The interview, which featured Thornton claiming he didn't know what some of Ghomeshi's questions meant, responding to others with non-sequiturs, then chastising Ghomeshi for referring to the actor's film career, has gone viral.
More than 600,000 viewers had watched the clip on YouTube by 8 p.m. yesterday, while a CBC spokesperson said the network had received roughly 3,700 blog responses and emails. Before last night's show, the second in which the Boxmasters opened for Nelson and Ray Price, several fans were miffed at Thornton's radio performance.
"He's an a--hole," said Nick Goodman of Aurora. "He was probably drinking backstage or something."
Danny Duckworth of Toronto said he likes Thornton as a comedian and actor, but "I couldn't care less what he thinks. If I want to get up and dance, that's my choice," he added, a reference to Thornton's comment that Canadians just sort of sit there.
"If Billy Bob doesn't like it, he should quit."
Ghomeshi could not be reached for comment last night. Earlier yesterday, he said it was one of the most difficult interviews he's ever done and he was taken aback at Thornton's strange responses (sample: when Ghomeshi asked when the Boxmasters were formed, Thornton answered, "I'm not sure what that means").
Ghomeshi also said it would have been irresponsible to his audience not to mention Thornton's acting past during his introduction (he did not ask any questions about acting during the interview).
"Our policy is that we don't allow anybody to tell us what we can and cannot say," said Ghomeshi. "Beyond that, it was this notion and the language that he used during the interview that I thought was unfortunate, that we were `instructed' to say this and that. And I think that does raise interesting questions about ideas around how much journalism is to be controlled, especially when it comes to arts and entertainment and culture, and I think that that's a concern.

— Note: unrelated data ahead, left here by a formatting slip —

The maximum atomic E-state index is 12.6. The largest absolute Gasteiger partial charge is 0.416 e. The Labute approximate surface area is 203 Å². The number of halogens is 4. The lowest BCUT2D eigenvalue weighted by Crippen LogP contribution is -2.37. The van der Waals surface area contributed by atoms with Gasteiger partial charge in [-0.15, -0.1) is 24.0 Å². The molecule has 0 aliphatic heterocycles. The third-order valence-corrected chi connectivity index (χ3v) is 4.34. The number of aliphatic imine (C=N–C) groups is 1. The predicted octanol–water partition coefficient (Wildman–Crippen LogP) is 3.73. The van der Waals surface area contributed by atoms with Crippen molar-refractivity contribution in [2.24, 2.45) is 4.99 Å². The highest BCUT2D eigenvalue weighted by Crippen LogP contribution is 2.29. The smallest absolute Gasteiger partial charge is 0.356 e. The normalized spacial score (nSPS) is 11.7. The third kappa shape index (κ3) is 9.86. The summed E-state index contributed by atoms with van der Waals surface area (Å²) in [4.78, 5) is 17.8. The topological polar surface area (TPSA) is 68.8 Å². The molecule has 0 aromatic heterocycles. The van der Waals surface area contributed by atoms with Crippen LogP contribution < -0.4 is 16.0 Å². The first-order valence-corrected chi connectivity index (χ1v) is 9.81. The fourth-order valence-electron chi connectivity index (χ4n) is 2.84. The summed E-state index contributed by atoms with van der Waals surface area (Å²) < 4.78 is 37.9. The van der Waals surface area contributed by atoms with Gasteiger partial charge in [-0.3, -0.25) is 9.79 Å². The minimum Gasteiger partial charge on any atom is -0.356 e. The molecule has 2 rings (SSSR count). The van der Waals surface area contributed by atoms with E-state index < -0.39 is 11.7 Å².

"The reality is, and I tried to explain this in the interview, these guys have only been together for two years. You just don't get the kind of national press they are getting without the incentive being something like his career past.... And I think if he could graciously accept that and say, `Hey, I want to focus on the music, but I get that the reason we're here is because I'm a movie star that's won an Oscar.' There's not a lot of people who can say that."
Ghomeshi felt like he was "in the middle of a tsunami" yesterday. He was being interviewed by media around the world. "The nice thing is the reaction that I'm getting from journalists around the world that is really kind of sweet, but it is all very odd ... and a lot of people, especially in this country, seemed to support the way I did things," he said. "Maybe it was a little Canadian to be polite, but I can live with that."
Thornton's interview was being compared to the recent Joaquin Phoenix appearance, in which the actor turned rapper sulked through a chat on Late Show With David Letterman.
With files from The Canadian Press